If you are especially interested in Nebbiolo wines, Gaja is one of the most prolific producers in the region, offering numerous options. In addition to the vintages listed above, their Barbaresco, Barolo, and Langhe Nebbiolos are highly praised and consistent in quality.
Regardless of your preferred wine or producer, however, there is one more thing to consider when collecting wines from the Langhe region—particularly those with higher aging potential.
Investing in Long-Lived Langhe Wines
If you’re completely new to collecting Langhe wines (or the serious collecting of any type of wine), you may wish to begin with some of the more youthful wines mentioned in this post, as they will require a much smaller investment of both time and money for cellaring. Langhe Nebbiolo wines, in particular, are often among the most approachable wines from this region, both in terms of taste and cost.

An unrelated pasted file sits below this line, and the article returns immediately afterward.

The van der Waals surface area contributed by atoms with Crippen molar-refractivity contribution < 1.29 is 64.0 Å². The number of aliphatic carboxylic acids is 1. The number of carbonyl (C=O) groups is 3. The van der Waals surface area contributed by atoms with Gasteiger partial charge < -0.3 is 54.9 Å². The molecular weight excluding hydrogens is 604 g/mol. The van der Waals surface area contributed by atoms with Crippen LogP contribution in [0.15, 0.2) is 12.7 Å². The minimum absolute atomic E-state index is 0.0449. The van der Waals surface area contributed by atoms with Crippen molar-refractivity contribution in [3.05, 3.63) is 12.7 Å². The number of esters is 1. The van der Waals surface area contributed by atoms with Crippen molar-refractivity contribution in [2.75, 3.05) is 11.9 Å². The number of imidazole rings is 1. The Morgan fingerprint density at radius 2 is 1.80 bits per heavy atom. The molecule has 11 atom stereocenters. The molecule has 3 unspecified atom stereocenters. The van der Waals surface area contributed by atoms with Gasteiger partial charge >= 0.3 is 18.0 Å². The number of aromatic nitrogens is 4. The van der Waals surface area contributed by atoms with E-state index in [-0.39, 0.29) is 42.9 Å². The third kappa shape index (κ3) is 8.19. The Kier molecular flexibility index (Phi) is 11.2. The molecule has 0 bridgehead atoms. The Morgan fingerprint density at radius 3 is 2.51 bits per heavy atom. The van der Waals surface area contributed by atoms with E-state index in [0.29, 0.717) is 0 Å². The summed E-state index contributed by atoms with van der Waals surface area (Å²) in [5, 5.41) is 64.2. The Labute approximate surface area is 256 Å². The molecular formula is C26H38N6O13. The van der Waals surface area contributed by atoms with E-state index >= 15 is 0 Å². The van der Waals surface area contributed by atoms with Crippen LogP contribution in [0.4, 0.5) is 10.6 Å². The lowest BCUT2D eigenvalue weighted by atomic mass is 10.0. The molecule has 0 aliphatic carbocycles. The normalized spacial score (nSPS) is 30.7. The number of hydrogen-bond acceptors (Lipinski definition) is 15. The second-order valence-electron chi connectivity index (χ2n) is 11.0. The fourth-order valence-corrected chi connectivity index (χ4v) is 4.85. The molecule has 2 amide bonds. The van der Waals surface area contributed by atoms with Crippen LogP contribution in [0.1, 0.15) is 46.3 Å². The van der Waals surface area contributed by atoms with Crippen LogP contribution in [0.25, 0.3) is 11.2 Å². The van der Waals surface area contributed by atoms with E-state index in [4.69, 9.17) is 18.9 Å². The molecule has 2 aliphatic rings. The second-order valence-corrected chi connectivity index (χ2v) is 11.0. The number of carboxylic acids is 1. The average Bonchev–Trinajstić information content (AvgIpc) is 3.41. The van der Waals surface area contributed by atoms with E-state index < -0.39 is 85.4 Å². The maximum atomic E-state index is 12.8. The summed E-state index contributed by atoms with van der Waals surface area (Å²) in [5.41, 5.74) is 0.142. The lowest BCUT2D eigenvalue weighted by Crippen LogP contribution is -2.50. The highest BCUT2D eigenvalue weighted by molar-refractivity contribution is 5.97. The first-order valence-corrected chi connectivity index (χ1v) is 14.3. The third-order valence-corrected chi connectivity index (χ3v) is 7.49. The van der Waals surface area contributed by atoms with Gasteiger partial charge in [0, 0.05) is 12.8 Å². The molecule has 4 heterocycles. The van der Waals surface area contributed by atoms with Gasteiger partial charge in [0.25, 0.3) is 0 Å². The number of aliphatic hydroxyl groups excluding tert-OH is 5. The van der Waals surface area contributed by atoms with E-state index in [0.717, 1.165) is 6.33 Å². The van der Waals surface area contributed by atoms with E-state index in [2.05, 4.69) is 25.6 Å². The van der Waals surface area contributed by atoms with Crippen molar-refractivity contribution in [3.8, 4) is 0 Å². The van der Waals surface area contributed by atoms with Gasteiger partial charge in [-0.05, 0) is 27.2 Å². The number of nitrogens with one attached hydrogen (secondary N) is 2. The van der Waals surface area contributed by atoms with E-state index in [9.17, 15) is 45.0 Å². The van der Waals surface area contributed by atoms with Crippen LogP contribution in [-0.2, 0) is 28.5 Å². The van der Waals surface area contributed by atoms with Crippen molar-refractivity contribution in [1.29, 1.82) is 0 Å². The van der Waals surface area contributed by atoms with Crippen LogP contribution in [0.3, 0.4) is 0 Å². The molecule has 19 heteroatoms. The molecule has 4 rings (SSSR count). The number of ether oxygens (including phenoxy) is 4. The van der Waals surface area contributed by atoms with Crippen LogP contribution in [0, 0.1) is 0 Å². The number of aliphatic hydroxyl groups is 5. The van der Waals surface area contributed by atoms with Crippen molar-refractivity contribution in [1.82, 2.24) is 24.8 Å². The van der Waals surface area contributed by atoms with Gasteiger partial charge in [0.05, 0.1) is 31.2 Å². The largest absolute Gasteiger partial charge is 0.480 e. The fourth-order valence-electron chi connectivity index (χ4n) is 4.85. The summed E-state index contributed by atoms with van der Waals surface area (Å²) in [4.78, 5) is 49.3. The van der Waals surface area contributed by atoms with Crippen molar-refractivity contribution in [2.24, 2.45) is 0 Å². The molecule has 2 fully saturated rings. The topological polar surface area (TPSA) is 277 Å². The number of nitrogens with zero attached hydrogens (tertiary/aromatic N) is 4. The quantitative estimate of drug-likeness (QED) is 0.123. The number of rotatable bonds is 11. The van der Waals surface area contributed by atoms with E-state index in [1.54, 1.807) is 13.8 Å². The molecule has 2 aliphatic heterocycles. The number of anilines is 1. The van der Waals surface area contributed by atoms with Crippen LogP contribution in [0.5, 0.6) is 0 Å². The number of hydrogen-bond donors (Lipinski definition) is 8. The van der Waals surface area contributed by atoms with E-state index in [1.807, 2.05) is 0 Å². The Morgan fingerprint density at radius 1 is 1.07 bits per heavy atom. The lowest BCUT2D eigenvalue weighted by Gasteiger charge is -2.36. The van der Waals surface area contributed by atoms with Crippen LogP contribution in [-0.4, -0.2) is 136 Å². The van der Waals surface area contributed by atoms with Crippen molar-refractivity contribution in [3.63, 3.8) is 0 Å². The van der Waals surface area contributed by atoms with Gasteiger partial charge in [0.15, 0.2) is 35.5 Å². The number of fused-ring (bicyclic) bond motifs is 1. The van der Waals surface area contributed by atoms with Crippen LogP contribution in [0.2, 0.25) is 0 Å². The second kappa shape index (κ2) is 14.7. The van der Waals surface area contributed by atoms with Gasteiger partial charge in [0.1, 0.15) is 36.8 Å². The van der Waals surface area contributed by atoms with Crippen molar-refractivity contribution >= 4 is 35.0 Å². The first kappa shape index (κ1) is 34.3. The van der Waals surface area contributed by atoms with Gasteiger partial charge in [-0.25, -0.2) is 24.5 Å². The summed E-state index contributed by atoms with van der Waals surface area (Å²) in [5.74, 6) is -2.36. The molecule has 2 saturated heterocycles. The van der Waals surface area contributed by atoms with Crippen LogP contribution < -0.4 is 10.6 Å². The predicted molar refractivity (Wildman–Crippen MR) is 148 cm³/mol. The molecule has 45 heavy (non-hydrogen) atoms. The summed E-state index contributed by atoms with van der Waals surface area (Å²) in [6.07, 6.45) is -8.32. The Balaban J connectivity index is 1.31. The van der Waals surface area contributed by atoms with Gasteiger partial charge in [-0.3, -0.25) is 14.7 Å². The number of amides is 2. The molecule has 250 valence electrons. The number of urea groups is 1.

However, if you are ready for a more serious investment—one that may, in turn, yield higher profits—few wines compare to the longevity and assertive elegance of a good Barbaresco or Barolo from the Langhe. Not only are these wines incredibly long-lived, with some maturing for up to half a century, they also tend to appreciate steadily. Top-rated vintages purchased for a few hundred dollars will often resell for thousands.